$ cat .git/config [core] repositoryformatversion = 0 filemode = true bare = false logallrefupdates = true [svn-remote "svn"] url = https://secure2.svnrepository.com/s_zcrar70/MetisseV2 fetch = trunk:refs/remotes/trunk branches = branches/*:refs/remotes/* tags = tags/*:refs/remotes/tags/* [user] name = First Last email = firstname.lastname@example.org [remote "origin"] url = ssh://email@example.com/home/me/git/MyProject.git fetch = +refs/heads/*:refs/remotes/origin/*
Note the user information and the remote location have been added to the config file.
4. Uploading to the remote git repository
That should be it - we’re ready to upload the local repository to the remote location. It’s as simple as:
$ git push origin master
This will upload the contents of the master branch to the origin remote repository. We will also want to upload any tags and branches from subversion:
$git branches -r branch1 branch2 tags/tag1 tags/tag2 $git push origin branch1:refs/heads/branch1 $git push origin branch2:refs/heads/branch2 $git push origin tags/tag1:refs/tags/tag1 $git push origin tags/tag2:refs/tags/tag2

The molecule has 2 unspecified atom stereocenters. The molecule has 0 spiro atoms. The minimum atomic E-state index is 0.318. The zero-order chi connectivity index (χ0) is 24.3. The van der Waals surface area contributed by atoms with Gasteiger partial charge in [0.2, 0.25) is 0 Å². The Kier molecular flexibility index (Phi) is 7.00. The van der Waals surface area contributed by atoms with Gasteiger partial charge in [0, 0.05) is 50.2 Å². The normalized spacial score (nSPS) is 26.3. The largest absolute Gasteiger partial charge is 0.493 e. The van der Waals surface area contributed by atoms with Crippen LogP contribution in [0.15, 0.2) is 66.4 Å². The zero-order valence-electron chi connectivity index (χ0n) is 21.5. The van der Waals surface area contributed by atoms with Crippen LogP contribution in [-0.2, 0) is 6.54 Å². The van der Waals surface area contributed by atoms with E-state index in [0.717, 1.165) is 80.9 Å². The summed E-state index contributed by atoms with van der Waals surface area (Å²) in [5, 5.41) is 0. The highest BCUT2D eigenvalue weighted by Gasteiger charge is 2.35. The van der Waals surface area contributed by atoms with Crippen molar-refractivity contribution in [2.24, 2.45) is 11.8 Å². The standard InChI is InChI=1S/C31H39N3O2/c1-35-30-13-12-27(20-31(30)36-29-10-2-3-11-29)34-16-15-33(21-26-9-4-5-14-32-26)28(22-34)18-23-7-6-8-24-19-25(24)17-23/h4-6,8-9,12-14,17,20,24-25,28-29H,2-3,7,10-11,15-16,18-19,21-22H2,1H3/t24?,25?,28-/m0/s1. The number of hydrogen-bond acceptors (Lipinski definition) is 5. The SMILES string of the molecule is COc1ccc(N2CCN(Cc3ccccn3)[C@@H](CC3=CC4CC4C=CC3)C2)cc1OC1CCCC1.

A note on the commands here:
- git branches -r: list all remote branches
- git push origin :/refs/heads/: push the local branch to the remote repository, creating a new remote branch of the same name
- git push origin tags/:/refs/tags/: push the local tag to the remote repository, creating a new remote tag of the same name
5. Accessing our new remote git repository
The contents of our local git repository were retrieved from SVN; now that we’ve uploaded that to our new remote git repository, we can get rid of the intermediary local repository we were working on, and begin using with our remote git repository in earnest: